Why you should care
Because every time you start thinking you’re badass, think again.
The swirling turmoil that ushered Billie Holiday, née Eleanora Fagan, into existence was more than enough to fill several songbooks: She was abandoned as a child, almost raped at 11, and jailed at 14. And this chaotic experience of early 20th-century America resolved itself in her otherworldly, utterly unique style of interpreting songs.
Sometimes heart-wrenching and other times downright ebullient, the way Billie Holiday sang may not have always been technically precise, yet it was always evocatively, emotionally on the mark. The songs were companion pieces to a life that ended too soon, at 44; a life full of the upset she was born into and which, to a certain degree, she courted, through her addictions to heroin and bad men.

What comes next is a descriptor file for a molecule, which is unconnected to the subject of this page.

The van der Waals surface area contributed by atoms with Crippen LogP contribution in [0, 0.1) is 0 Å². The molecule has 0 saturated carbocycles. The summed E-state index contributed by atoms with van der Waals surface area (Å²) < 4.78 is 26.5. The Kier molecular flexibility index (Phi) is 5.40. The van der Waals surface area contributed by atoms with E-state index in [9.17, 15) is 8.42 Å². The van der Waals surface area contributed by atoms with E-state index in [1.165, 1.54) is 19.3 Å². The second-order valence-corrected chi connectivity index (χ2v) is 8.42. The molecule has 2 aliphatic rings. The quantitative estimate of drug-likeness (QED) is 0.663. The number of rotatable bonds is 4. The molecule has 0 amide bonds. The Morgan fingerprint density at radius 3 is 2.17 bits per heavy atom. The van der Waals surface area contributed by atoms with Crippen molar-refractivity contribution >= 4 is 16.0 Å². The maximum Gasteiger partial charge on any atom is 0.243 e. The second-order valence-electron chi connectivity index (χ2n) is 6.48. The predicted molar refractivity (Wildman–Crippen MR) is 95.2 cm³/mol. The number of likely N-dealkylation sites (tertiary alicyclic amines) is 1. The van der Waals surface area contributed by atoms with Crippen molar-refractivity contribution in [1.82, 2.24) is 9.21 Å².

Yes — rock ’n’ roll well before rock ’n’ roll.
Which partially explains the whys and wherefores of our tribute to her. Partially, because how can you ever adequately praise the sounds that strike you as so genuine that they seem to become voices in your head? The voices that say “Don’t Explain” or “I’m a Fool to Love You” or half a dozen other examples of Holiday singing, attempting to make sense of it all.
How to complete such a tribute? We have no earthly idea, but as the hundredth anniversary of her birth approaches, our attempts to find out begin right about here.